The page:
I have nothing against ice makers, but is absurd to hook up a pump and a
bottle to use it when ice cube trays are so much easier.
My parent's seldom make toast on a stove, whereas
we always make toast on a stove when we go
camping. Yep, practicality often is not a factor,
the main factor is usually "desire." Put me in
the category of not owning a refrigerator with an
ice maker. I doubt that I ever will. To me they
are only slightly above tits on a boar hog for
Put me in the lazy ass category. I won't be without one after having two
teenagers in the house that never learned how to fill an ice cube tray.
In the next few months I plan to buy a new car. Features such as rain
sensing wipers and electrochromatic mirrors carry a lot of weight in my
A much cheaper solution is to kick the teenagers
out, in fact, kicking them out provides double
benefits. Waiting for them to leave is a pita.
The problem with lots of convenience features is
that the more you have the more possible failures
that may create huge problems until fixed. For
example, if my pickup stops running for some
unknown reason out in the desert, it is call the
wrecker time (actually wait for a passerby to call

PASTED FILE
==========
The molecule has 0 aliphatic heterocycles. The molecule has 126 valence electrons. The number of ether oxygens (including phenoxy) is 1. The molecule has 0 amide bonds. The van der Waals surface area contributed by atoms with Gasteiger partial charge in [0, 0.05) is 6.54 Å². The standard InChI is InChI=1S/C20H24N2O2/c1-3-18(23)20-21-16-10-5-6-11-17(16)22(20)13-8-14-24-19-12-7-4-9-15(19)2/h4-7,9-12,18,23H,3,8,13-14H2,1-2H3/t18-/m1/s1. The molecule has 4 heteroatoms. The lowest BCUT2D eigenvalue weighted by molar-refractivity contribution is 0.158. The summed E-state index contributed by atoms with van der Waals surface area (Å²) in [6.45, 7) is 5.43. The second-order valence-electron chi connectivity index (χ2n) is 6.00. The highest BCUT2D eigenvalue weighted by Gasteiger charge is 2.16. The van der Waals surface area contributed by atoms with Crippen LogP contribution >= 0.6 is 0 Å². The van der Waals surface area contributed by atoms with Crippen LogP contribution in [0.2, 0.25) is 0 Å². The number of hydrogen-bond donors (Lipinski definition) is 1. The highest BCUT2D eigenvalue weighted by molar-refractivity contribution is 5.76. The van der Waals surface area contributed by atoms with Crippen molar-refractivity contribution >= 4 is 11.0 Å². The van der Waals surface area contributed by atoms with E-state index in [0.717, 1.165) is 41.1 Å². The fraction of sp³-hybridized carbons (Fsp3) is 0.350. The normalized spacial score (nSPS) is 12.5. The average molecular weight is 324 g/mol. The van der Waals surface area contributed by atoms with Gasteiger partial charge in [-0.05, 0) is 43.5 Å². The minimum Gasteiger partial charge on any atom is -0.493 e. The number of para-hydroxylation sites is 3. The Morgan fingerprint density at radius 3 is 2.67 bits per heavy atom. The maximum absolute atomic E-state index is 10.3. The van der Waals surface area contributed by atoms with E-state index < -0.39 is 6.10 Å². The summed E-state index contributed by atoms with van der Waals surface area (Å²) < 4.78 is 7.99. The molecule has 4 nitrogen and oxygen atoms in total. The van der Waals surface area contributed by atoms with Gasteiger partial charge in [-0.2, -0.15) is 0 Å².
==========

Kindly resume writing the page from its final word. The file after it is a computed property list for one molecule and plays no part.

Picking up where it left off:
the wrecker since I don't have a cell phone).
Didn't use to be that way when vehicles didn't
have computer controls. But I do appreciate the
increased mileage, improved power, reduced amount
of maintenance, etc. of the
Electrochromatic mirrors? are these self dimming,
if so that sounds good, but forget the automatic
They both left at a reasonable time. One came back for 6 months and left
again. Right now I have a grandson that is on the verge of being kicked
out. I do not regret having children, but life is nice now with just the
two of us and no repsosibilities to others.
Yes, self dimming. Very comfortable at nigh, especially when some idiot has
his high beams on behind you.
The wipers have to be turned on, but they will increase in speed if the rain
gets harder or if you get sprayed by a passing truck. When you turn the
wipers on (headlights also go on) they work like any intermittent but will
park when there is no rain. I passed a truck going the opposite way and he
sprayed by so heavy that I could not see. Before I could reach the control,
the wiper made a pass.
Needed? Of course not. Anything is better than the old vacuum motor wipers
used until the 50's. My next car is going to have a remote starter too. It
is 20 feet to run out and start the car myself :)
Ok, the wipers sound good too, assuming someone
doesn't screw up the sensor. We don't get much
rain but when it does, it seems like it constantly
goes from barely to medium and everything in
between. A pita to keep adjusting the timing.
Actually Chrysler Corp went to electric before
1950. Ford still had ineffective vacuum motors
into the 60's. Don't know about GM. Ford was
also rather reluctant to change from generators to
alternators. But remote start? Don't you still
have to get in the car to go somewhere?